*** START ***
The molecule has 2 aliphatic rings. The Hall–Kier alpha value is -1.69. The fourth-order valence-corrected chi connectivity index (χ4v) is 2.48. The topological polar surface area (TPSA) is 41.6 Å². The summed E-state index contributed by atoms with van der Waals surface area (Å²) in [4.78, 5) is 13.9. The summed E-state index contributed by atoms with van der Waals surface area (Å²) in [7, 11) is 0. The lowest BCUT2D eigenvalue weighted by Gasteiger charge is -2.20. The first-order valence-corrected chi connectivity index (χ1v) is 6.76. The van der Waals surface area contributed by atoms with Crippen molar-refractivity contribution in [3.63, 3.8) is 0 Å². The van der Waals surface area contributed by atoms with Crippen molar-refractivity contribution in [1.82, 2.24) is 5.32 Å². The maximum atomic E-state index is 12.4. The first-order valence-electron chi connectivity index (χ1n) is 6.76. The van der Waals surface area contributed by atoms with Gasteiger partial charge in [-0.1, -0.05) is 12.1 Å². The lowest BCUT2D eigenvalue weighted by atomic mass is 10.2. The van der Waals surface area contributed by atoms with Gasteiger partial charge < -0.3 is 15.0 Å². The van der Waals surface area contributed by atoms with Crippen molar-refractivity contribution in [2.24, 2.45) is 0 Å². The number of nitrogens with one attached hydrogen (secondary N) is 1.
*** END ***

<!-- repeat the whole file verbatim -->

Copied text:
The molecule has 2 aliphatic rings. The Hall–Kier alpha value is -1.69. The fourth-order valence-corrected chi connectivity index (χ4v) is 2.48. The topological polar surface area (TPSA) is 41.6 Å². The summed E-state index contributed by atoms with van der Waals surface area (Å²) in [4.78, 5) is 13.9. The summed E-state index contributed by atoms with van der Waals surface area (Å²) in [7, 11) is 0. The lowest BCUT2D eigenvalue weighted by Gasteiger charge is -2.20. The first-order valence-corrected chi connectivity index (χ1v) is 6.76. The van der Waals surface area contributed by atoms with Crippen molar-refractivity contribution in [3.63, 3.8) is 0 Å². The van der Waals surface area contributed by atoms with Crippen molar-refractivity contribution in [1.82, 2.24) is 5.32 Å². The maximum atomic E-state index is 12.4. The first-order valence-electron chi connectivity index (χ1n) is 6.76. The van der Waals surface area contributed by atoms with Gasteiger partial charge in [-0.1, -0.05) is 12.1 Å². The lowest BCUT2D eigenvalue weighted by atomic mass is 10.2. The van der Waals surface area contributed by atoms with Gasteiger partial charge < -0.3 is 15.0 Å². The van der Waals surface area contributed by atoms with Crippen molar-refractivity contribution in [2.24, 2.45) is 0 Å². The number of nitrogens with one attached hydrogen (secondary N) is 1.